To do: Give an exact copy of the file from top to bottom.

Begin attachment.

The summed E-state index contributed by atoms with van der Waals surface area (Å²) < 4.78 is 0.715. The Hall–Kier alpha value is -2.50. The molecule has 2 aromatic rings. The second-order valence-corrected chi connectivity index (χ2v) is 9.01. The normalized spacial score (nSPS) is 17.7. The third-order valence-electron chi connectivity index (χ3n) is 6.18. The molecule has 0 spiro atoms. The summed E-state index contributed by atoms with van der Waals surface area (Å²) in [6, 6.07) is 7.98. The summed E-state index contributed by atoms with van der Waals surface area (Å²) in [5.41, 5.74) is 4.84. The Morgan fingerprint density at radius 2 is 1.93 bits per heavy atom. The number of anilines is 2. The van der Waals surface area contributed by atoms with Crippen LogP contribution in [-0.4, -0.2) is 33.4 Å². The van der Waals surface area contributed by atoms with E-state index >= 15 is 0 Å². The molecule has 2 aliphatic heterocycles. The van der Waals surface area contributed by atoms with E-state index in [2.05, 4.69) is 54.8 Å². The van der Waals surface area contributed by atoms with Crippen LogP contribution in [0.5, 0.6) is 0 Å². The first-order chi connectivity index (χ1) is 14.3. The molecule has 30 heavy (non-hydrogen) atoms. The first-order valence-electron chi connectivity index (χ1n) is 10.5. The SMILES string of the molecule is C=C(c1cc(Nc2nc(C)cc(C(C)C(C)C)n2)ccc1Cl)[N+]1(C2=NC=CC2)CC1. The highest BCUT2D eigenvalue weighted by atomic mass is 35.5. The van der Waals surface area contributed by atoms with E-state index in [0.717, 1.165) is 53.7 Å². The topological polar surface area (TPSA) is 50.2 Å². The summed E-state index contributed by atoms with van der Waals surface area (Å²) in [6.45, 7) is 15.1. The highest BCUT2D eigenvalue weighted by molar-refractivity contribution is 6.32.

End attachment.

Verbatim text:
The summed E-state index contributed by atoms with van der Waals surface area (Å²) < 4.78 is 0.715. The Hall–Kier alpha value is -2.50. The molecule has 2 aromatic rings. The second-order valence-corrected chi connectivity index (χ2v) is 9.01. The normalized spacial score (nSPS) is 17.7. The third-order valence-electron chi connectivity index (χ3n) is 6.18. The molecule has 0 spiro atoms. The summed E-state index contributed by atoms with van der Waals surface area (Å²) in [6, 6.07) is 7.98. The summed E-state index contributed by atoms with van der Waals surface area (Å²) in [5.41, 5.74) is 4.84. The Morgan fingerprint density at radius 2 is 1.93 bits per heavy atom. The number of anilines is 2. The van der Waals surface area contributed by atoms with Crippen LogP contribution in [-0.4, -0.2) is 33.4 Å². The van der Waals surface area contributed by atoms with E-state index >= 15 is 0 Å². The molecule has 2 aliphatic heterocycles. The van der Waals surface area contributed by atoms with E-state index in [2.05, 4.69) is 54.8 Å². The van der Waals surface area contributed by atoms with Crippen LogP contribution in [0.5, 0.6) is 0 Å². The first-order chi connectivity index (χ1) is 14.3. The molecule has 30 heavy (non-hydrogen) atoms. The first-order valence-electron chi connectivity index (χ1n) is 10.5. The SMILES string of the molecule is C=C(c1cc(Nc2nc(C)cc(C(C)C(C)C)n2)ccc1Cl)[N+]1(C2=NC=CC2)CC1. The highest BCUT2D eigenvalue weighted by atomic mass is 35.5. The van der Waals surface area contributed by atoms with E-state index in [0.717, 1.165) is 53.7 Å². The topological polar surface area (TPSA) is 50.2 Å². The summed E-state index contributed by atoms with van der Waals surface area (Å²) in [6.45, 7) is 15.1. The highest BCUT2D eigenvalue weighted by molar-refractivity contribution is 6.32.